• Visioli F, Bernardini E, Poli A, Paoletti R. Chocolate and Health: A Brief Review of the Evidence. Chocolate and Health. 2012:63-75. doi:10.1007/978-88-470-2038-2_5

  • Class II recalls include situations where exposure to the violative product may cause temporary or medically reversible adverse health consequences or where the probability of serious adverse health consequences is rare.
  • Cederberg J, Knight S, Svenson S, Melhus H.

    Itch and skin rash from chocolate during fluoxetine and sertraline treatment: case report. BMC Psychiatry. 2004;4:36. Published 2004 Nov 2. doi:10.1186/1471-244X-4-36

  • Cederberg, Jonas, et al. "Itch and Skin Rash from Chocolate During Fluoxetine and Sertraline Treatment: Case Report." BMC Psychiatry. 2004. 4:36.
  • Class I recalls are the most serious and involve situations where there is a reasonable probability that exposure to the violative product will cause serious adverse health consequences or deaths.

    FDA is aware of deaths occurring among sulfite-sensitive asthmatics.

  • Bedford B, Yu Y, Wang X, Garber EAE, Jackson LS.

    Lettuce allergy what to avoid

    A Limited Survey of Dark Chocolate Bars Obtained in the United States for Undeclared Milk and Peanut Allergens. Journal of Food Protection. 2017;80(4):692-702. doi:10.4315/0362-028x.jfp-16-443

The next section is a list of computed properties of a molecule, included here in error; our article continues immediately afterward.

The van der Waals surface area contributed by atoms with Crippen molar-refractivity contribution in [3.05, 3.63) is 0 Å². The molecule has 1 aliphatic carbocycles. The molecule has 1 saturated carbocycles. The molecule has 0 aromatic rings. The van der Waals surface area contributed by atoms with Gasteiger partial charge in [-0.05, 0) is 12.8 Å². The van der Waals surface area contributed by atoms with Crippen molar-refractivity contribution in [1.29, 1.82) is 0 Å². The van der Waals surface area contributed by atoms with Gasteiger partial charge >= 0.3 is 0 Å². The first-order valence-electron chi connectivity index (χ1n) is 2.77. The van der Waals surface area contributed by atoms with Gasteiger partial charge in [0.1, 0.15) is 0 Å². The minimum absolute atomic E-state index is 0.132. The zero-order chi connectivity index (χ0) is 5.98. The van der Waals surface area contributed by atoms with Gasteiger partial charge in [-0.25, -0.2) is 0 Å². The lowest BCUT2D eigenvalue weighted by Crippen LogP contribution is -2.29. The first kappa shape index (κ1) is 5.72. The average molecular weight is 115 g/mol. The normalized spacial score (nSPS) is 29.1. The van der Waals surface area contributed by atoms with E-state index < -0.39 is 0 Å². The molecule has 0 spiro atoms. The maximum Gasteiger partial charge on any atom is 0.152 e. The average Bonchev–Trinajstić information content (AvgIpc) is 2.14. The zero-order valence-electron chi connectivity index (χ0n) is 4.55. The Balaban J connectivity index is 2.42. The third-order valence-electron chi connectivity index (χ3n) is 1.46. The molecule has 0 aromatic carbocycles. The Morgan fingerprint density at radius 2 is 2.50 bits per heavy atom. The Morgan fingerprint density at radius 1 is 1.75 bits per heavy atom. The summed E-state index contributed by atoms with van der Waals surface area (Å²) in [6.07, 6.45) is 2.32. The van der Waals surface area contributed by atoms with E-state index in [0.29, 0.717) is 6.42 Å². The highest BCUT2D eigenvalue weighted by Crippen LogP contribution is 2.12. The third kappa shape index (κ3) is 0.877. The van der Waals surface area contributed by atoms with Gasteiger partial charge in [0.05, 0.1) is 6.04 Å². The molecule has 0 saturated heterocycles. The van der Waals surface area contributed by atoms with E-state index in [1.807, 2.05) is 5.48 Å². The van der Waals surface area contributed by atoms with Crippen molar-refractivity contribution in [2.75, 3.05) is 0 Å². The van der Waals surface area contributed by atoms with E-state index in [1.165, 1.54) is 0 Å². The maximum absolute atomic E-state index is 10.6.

• Lopes JP, Kattan J, Doppelt A, Nowak-Węgrzyn A, Bunyavanich S. Not so sweet: True chocolate and cocoa allergy. The Journal of Allergy and Clinical Immunology: In Practice. 2019;7(8):2868-2871. doi:10.1016/j.jaip.2019.04.023

  • Class III recalls includes situations where exposure to the violative product is not likely to cause adverse health consequences.

Additional Reading

  1. Cederberg, Jonas, et al. "Itch and Skin Rash from Chocolate During Fluoxetine and Sertraline Treatment: Case Report." BMC Psychiatry. 2004.

    4:36.

Sulfur dioxide (SO2), sodium bisulfite (NaHSO3), potassium metabisulfite (KHSO3), sodium metabisulfite (Na2S2O5), potassium metabisulfite (K2S2O5), and sodium sulfite (Na2SO3) are allowed as food ingredients in the U.S. These substances are considered as GRAS (Generally Recognized as Safe).

The U.S.

Foodand Drug istration (FDA) requires that the presence of sulfites be declared on food labels when used as an ingredient in the food and also when used as a processing aid or when present in an ingredient used in the food (e.g. dried fruit pieces). Sulfites must be declared in these cases when the concentration in the food is ≥10 ppm entire SO2. [21 CFR 101.100 (a)(4) «For the purposes of paragraph (a)(3) of this section, any sulfiting agent (sulfur dioxide, sodium sulfite, sodium bisulfite, potassium bisulfite, sodium metabisulfite, and potassium metabisulfite) that has been added to any food or to any ingredient in any food and that has no technical effect in that food will be considered to be present in an insignificant quantity only if no detectable quantity of the agent is present in the finished food.